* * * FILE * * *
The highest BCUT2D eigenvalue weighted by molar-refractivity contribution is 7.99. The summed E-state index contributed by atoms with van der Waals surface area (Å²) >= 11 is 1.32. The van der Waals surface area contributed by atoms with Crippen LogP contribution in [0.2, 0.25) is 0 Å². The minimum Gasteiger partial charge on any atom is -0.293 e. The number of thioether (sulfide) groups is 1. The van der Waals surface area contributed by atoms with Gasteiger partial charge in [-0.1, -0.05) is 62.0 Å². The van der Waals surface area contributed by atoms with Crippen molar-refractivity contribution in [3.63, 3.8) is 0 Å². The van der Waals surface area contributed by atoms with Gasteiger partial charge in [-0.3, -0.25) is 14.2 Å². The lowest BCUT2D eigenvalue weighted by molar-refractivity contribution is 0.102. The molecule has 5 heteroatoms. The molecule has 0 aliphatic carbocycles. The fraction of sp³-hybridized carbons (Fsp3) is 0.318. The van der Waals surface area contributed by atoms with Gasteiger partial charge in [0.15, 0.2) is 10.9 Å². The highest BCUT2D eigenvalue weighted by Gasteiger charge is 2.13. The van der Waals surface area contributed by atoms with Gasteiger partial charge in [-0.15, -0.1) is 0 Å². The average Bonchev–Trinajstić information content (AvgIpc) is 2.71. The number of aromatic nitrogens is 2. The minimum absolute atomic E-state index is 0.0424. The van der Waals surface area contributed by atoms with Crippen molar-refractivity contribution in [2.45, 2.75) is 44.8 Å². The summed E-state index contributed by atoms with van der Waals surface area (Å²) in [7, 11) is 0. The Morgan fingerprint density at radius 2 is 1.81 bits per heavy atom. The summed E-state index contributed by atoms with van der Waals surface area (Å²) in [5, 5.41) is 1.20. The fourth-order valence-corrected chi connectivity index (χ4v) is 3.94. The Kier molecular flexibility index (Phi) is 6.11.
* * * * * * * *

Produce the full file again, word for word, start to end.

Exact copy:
The highest BCUT2D eigenvalue weighted by molar-refractivity contribution is 7.99. The summed E-state index contributed by atoms with van der Waals surface area (Å²) >= 11 is 1.32. The van der Waals surface area contributed by atoms with Crippen LogP contribution in [0.2, 0.25) is 0 Å². The minimum Gasteiger partial charge on any atom is -0.293 e. The number of thioether (sulfide) groups is 1. The van der Waals surface area contributed by atoms with Gasteiger partial charge in [-0.1, -0.05) is 62.0 Å². The van der Waals surface area contributed by atoms with Crippen molar-refractivity contribution in [3.63, 3.8) is 0 Å². The van der Waals surface area contributed by atoms with Gasteiger partial charge in [-0.3, -0.25) is 14.2 Å². The lowest BCUT2D eigenvalue weighted by molar-refractivity contribution is 0.102. The molecule has 5 heteroatoms. The molecule has 0 aliphatic carbocycles. The fraction of sp³-hybridized carbons (Fsp3) is 0.318. The van der Waals surface area contributed by atoms with Gasteiger partial charge in [0.15, 0.2) is 10.9 Å². The highest BCUT2D eigenvalue weighted by Gasteiger charge is 2.13. The van der Waals surface area contributed by atoms with Gasteiger partial charge in [-0.15, -0.1) is 0 Å². The average Bonchev–Trinajstić information content (AvgIpc) is 2.71. The number of aromatic nitrogens is 2. The minimum absolute atomic E-state index is 0.0424. The van der Waals surface area contributed by atoms with Crippen molar-refractivity contribution in [2.45, 2.75) is 44.8 Å². The summed E-state index contributed by atoms with van der Waals surface area (Å²) in [7, 11) is 0. The Morgan fingerprint density at radius 2 is 1.81 bits per heavy atom. The summed E-state index contributed by atoms with van der Waals surface area (Å²) in [5, 5.41) is 1.20. The fourth-order valence-corrected chi connectivity index (χ4v) is 3.94. The Kier molecular flexibility index (Phi) is 6.11.